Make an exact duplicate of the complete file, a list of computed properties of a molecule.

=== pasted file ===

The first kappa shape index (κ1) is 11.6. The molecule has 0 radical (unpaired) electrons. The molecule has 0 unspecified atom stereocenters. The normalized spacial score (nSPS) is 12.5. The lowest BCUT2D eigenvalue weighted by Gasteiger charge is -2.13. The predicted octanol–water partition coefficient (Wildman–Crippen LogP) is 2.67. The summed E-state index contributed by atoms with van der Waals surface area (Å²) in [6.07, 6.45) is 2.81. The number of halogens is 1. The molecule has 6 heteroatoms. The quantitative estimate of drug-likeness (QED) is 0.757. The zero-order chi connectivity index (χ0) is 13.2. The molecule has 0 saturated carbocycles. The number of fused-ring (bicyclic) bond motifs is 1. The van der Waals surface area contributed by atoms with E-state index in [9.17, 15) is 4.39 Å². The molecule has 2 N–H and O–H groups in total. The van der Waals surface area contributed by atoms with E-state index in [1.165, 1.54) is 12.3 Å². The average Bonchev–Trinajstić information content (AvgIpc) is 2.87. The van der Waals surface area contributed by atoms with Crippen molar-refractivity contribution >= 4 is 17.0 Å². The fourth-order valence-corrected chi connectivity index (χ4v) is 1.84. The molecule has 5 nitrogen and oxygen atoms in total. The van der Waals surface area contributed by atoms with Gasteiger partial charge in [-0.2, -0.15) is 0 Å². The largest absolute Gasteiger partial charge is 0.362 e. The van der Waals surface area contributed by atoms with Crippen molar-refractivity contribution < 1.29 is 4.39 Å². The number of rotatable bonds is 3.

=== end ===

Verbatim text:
The first kappa shape index (κ1) is 11.6. The molecule has 0 radical (unpaired) electrons. The molecule has 0 unspecified atom stereocenters. The normalized spacial score (nSPS) is 12.5. The lowest BCUT2D eigenvalue weighted by Gasteiger charge is -2.13. The predicted octanol–water partition coefficient (Wildman–Crippen LogP) is 2.67. The summed E-state index contributed by atoms with van der Waals surface area (Å²) in [6.07, 6.45) is 2.81. The number of halogens is 1. The molecule has 6 heteroatoms. The quantitative estimate of drug-likeness (QED) is 0.757. The zero-order chi connectivity index (χ0) is 13.2. The molecule has 0 saturated carbocycles. The number of fused-ring (bicyclic) bond motifs is 1. The van der Waals surface area contributed by atoms with E-state index in [9.17, 15) is 4.39 Å². The molecule has 2 N–H and O–H groups in total. The van der Waals surface area contributed by atoms with E-state index in [1.165, 1.54) is 12.3 Å². The average Bonchev–Trinajstić information content (AvgIpc) is 2.87. The van der Waals surface area contributed by atoms with Crippen molar-refractivity contribution >= 4 is 17.0 Å². The fourth-order valence-corrected chi connectivity index (χ4v) is 1.84. The molecule has 5 nitrogen and oxygen atoms in total. The van der Waals surface area contributed by atoms with Gasteiger partial charge in [-0.2, -0.15) is 0 Å². The largest absolute Gasteiger partial charge is 0.362 e. The van der Waals surface area contributed by atoms with Crippen molar-refractivity contribution < 1.29 is 4.39 Å². The number of rotatable bonds is 3.